Since everyone is doing their favorite lists of the decade, I figured it was time to man-up and do mine, starting with films. I think a key distinction of my list is that I’m calling it a Favorite list, not a Best list. These aren’t necessarily the greatest artistic achievements of the decade. They didn’t all break new ground or redefine film as we know it. They’re the ones I love the best and that’s the only criteria I’m going by.
Oh, and there are eleven of them, not ten. I couldn’t decide what else to knock off and it’s my blog so, hey, it can be eleven if I want it to.
1. Children of Men
I don’t think there was another film this decade that said as much about humanity as this one. It also happens to be incredibly entertaining. I was so tense the fist time I saw it my hands sweated until the credits rolled. Alfonso Cuaron presents us with a near future where no babies have been born for over eighteen years. Clive Owen ends up trying to shepherd the first pregnant woman in a very long time to meet scientists who will study her in an attempt to save mankind. In the meantime, he has to protect her from the right-wing authorities and left-wing rebels who can’t think beyond their causes to the good of humanity. The concept could overwhelm the story but never does. Alfonso Cuaron directed it with a confidence that’s rare in movies from any decade.
2. The Lord of the Rings
I’m at a loss to say much more about these movies. I mean, who hasn’t seen them? What I think I love most about them is that for all the high-tech wizardry, they still feel like they’re happening in a real world. Armor is gritty with dirt in the seams and every orcs’ face is unique and detailed. Peter Jackson’s attempt to keep a fantasy world “realistic” is a technique that was pioneered by George Lucas in the original Star Wars movies, but forgotten by him for the prequels.
3. The Dark Knight
Recently, Kevin Smith was asked about doing superhero adaptations, to which he answered something along the lines of, “What’s the point? It’s not like I’ll make something better than The Dark Knight.” Christopher Nolan pushed the superhero genre up to a level that will be hard to hit anytime soon. This is the first superhero movie to truly stake out the costs of doing the right thing and how difficult it is to even know what that is.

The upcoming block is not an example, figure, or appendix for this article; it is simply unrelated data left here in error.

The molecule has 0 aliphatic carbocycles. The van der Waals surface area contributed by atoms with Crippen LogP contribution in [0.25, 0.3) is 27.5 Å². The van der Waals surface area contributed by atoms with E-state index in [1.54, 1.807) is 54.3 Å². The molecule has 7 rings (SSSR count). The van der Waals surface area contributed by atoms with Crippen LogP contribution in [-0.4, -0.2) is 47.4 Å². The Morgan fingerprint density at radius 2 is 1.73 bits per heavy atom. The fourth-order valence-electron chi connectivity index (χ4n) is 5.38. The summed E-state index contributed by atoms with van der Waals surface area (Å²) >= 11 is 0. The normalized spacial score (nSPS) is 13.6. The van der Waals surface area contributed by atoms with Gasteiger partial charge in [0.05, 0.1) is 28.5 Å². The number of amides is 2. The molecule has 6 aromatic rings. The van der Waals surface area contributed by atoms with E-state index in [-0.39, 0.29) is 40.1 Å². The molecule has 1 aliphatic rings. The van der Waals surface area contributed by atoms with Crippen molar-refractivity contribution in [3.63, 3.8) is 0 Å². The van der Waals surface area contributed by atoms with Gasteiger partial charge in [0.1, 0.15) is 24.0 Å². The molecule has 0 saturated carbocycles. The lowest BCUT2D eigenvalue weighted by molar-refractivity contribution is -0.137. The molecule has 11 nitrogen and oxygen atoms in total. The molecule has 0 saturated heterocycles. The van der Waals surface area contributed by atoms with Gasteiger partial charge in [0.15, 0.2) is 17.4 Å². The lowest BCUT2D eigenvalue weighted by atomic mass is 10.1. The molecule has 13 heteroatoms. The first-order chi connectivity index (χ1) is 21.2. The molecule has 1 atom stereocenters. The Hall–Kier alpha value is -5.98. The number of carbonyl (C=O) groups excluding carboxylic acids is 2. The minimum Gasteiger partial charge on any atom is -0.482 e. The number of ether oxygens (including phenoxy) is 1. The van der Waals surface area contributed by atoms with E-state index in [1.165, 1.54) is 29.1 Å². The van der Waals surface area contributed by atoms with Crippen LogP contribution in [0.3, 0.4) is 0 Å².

4. Eternal Sunshin of the Spotless Mind
I’m a fan of movies written by Charlie Kaufman and this is my favorite. As “out there” as the concept is, it’s rooted in a story of failed love that’s as convincing as any I’ve ever seen. And it ends with the idea that real love is always worth experiencing AND remembering, even if it ends in heartache.
5. Wall E
I’m probably the only one of my friends that will put this movie on their list and I’m comfortable with that. The fact is this movie is like a master class on cinematic storytelling. It also stars the most likable protagonist ever put on film.
The funniest, most quotable movie of the decade.
“I don’t know how to put this, but I’m kind of a big deal.”
“I love lamp.”
“I hear their periods attract bears.”
“It’s made with bits of real panther, so you know it’s good.”
I pretty much laugh through the whole thing.
7. The Bourne Ultimatum
Thank god someone knows how to make action that doesn’t involve blowing up the planet. The movie, and Bourne himself, moves like a shark from the start to the finish. Paul Greengrass shows he’s the only director in the world who can do the whole “shaky cam in the middle of the fight” thing without utterly confusing me. It worked against him in the second Bourne movie, but really paid off here.
8. Spider-man 2
Though it’s been recently dethroned as my favorite superhero movie of all time (see #3), this movie still delivers the goods. It can be corny, but proudly wears its heart on its sleeve and I love it for that. Again, it’s another movie that explores the personal cost of living a life of responsibility, though the right thing to do is clearer than it is in Nolan’s Gotham. Plus, Raimi’s action scenes are bursting with energy in a way only he can pull off.
9. High Fidelity
I’m always a little sad at the end of this movie because I feel like I’m saying goodbye to friends. The characters are the types of people I’ve known all my life. Rob, played by John Cusack, is true to many guys in the world who toe the line of emotional maturity, but have never had the guts to cross it. When this came out, I heard a lot of people saying they didn’t like it because he was such a jerk. I think if many people took a step back and looked at themselves or the people they know, we’ve all done things that could get us classified the same way. This is just that rare movie presenting a non-idealized character and I think that’s part of the reason I love it so much.
10. Casino Royale
After years upon years of waiting, Eon Productions finally delivered the James Bond movie I had been waiting for. Thank you from the bottom of my heart.
11. The Squid and the Whale
This movie is an examination of the ramifications of parents’ selfishness on their own children, especially when it comes to divorce. Jeff Daniels plays the type of self-involved ass I’ve spent my life trying to avoid, though I can’t stop watching him in this. Noah Baumbach could also teach classes in storytelling efficiency. There is not one wasted second in the whole movie.
So those are my picks. Agree? Disagree? Do I have no taste whatsoever?